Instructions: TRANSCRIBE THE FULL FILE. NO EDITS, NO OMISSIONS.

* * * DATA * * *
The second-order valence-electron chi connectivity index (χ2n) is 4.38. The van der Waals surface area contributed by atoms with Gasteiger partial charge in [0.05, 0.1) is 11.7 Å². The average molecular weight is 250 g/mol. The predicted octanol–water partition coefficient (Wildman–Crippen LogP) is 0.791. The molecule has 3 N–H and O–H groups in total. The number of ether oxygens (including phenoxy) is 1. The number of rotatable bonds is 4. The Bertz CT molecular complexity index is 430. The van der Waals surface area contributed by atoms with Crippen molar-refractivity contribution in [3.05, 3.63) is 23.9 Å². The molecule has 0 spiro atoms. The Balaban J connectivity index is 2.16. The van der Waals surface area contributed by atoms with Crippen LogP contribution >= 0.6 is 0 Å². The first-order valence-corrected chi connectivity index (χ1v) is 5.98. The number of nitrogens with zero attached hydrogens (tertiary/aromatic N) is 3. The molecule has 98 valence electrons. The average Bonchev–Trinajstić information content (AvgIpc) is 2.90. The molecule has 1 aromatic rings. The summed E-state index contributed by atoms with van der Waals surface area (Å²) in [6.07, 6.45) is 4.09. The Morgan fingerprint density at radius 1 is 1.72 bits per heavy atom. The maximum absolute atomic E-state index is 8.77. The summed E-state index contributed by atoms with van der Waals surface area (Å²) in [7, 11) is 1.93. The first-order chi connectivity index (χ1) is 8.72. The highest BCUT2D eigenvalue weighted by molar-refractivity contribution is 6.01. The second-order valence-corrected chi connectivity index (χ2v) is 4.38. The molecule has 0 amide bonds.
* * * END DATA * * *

The second-order valence-electron chi connectivity index (χ2n) is 4.38. The van der Waals surface area contributed by atoms with Gasteiger partial charge in [0.05, 0.1) is 11.7 Å². The average molecular weight is 250 g/mol. The predicted octanol–water partition coefficient (Wildman–Crippen LogP) is 0.791. The molecule has 3 N–H and O–H groups in total. The number of ether oxygens (including phenoxy) is 1. The number of rotatable bonds is 4. The Bertz CT molecular complexity index is 430. The van der Waals surface area contributed by atoms with Crippen molar-refractivity contribution in [3.05, 3.63) is 23.9 Å². The molecule has 0 spiro atoms. The Balaban J connectivity index is 2.16. The van der Waals surface area contributed by atoms with Crippen LogP contribution >= 0.6 is 0 Å². The first-order valence-corrected chi connectivity index (χ1v) is 5.98. The number of nitrogens with zero attached hydrogens (tertiary/aromatic N) is 3. The molecule has 98 valence electrons. The average Bonchev–Trinajstić information content (AvgIpc) is 2.90. The molecule has 1 aromatic rings. The summed E-state index contributed by atoms with van der Waals surface area (Å²) in [6.07, 6.45) is 4.09. The Morgan fingerprint density at radius 1 is 1.72 bits per heavy atom. The maximum absolute atomic E-state index is 8.77. The summed E-state index contributed by atoms with van der Waals surface area (Å²) in [7, 11) is 1.93. The first-order chi connectivity index (χ1) is 8.72. The highest BCUT2D eigenvalue weighted by molar-refractivity contribution is 6.01. The second-order valence-corrected chi connectivity index (χ2v) is 4.38. The molecule has 0 amide bonds.